Another question is the duration of the stimulation. Generally, in epilepsy and depression the parameters are 30 s ON and 5 min OFF. This is the timing that we used in our pilot study. However, Koopman et al. (Koopman et al., 2016) performed VNS for 60 s up to 4 times daily in patients with RA based on a previous work where VNS delivered once daily for 60 s attenuated joint swelling, inhibited cytokine production and conferred significant protection against synovitis and periarticular bone erosions (Levine et al., 2014). D’Haens et al. (Krahl et al., 1998) in their preliminary unpublished study also used intermittent VNS (1 to 5 min per day). However, it means that the parameters of the device need to be changed manually with the magnet generally supplied with the device that is not always convenient except if the controller is given to the patient. Consequently, a programmable device would be valuable.
Miniaturization of the VNS device is also warranted. In the same way, instead of an electrode, a VNS device which would act as an electrode by clipping it around the VN would be of interest (see setpointmedical.com; MØ1-ØØ1123). In that case, a single surgical incision would be sufficient thus reducing the duration of the surgery. Another important progress would be a device that is able to record vagal tone and able to trigger VNS in case of low vagal tone to restore a normal tone. A VNS system, AspireSRTM, already approved in Europe, and created by Cyberonics Inc. analyzes relative changes of heart rate, particularly ictal tachycardia, and responds to seizures automatically.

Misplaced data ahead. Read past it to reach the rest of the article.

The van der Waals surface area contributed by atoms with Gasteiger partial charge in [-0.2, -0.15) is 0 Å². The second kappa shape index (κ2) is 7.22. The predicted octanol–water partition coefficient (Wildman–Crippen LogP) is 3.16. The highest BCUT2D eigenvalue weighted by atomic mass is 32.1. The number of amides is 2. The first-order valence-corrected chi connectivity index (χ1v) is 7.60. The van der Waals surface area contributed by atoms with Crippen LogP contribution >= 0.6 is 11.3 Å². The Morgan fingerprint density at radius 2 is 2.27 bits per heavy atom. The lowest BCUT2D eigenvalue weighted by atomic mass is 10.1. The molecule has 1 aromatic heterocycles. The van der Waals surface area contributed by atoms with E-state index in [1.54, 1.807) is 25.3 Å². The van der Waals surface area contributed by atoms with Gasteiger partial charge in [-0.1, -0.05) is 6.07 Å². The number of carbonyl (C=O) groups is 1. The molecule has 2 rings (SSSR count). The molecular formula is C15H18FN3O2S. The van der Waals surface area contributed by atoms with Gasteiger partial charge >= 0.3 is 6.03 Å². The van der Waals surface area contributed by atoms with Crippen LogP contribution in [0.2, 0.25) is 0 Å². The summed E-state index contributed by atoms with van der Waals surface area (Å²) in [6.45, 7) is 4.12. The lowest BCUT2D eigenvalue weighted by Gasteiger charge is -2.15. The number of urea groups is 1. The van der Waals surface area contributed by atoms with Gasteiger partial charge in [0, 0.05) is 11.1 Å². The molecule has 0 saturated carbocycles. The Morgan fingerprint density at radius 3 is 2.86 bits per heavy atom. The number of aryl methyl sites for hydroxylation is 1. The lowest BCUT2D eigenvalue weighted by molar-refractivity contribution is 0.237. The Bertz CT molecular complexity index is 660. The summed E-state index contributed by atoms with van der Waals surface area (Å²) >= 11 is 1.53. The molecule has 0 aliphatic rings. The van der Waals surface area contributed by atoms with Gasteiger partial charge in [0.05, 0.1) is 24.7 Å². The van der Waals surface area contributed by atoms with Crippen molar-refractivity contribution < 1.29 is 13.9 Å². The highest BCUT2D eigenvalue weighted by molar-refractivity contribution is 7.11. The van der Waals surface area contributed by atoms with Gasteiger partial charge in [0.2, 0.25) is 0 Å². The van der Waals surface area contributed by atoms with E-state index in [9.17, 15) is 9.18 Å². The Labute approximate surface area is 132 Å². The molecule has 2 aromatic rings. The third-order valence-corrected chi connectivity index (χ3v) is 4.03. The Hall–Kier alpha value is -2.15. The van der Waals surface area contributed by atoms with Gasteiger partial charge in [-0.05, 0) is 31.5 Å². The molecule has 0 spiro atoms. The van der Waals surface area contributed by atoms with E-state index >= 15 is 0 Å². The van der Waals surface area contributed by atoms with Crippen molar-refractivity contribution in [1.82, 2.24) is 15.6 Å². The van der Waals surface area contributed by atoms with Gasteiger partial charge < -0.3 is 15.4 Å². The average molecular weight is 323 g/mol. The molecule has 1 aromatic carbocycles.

Anti-TNFα drugs are presently the best treatment to prevent postoperative recurrence of CD (Qiu et al., 2015). Surgery cures CD lesions and since VNS is a slow-acting therapy, it could be an interesting tool in such patients. Another possibility would be to use combotherapy (drugs + VNS) to induce mucosal healing with biologics and then VNS could take over the time of its efficacy. The two pilot studies of VNS in IBD (Bonaz et al., 2016; D’Haens et al., 2016) focused on CD but VNS in UC, which involves the recto-colon, would be also of interest. IBD occurs in childhood-adolescence in about 25% (Sawczenko et al., 2001). VNS for epilepsy in children younger than 12 years is off-label but pediatric studies have reported comparable efficacy as for adult patients (Elliott et al., 2011). Consequently, VNS in children with IBD should be of interest.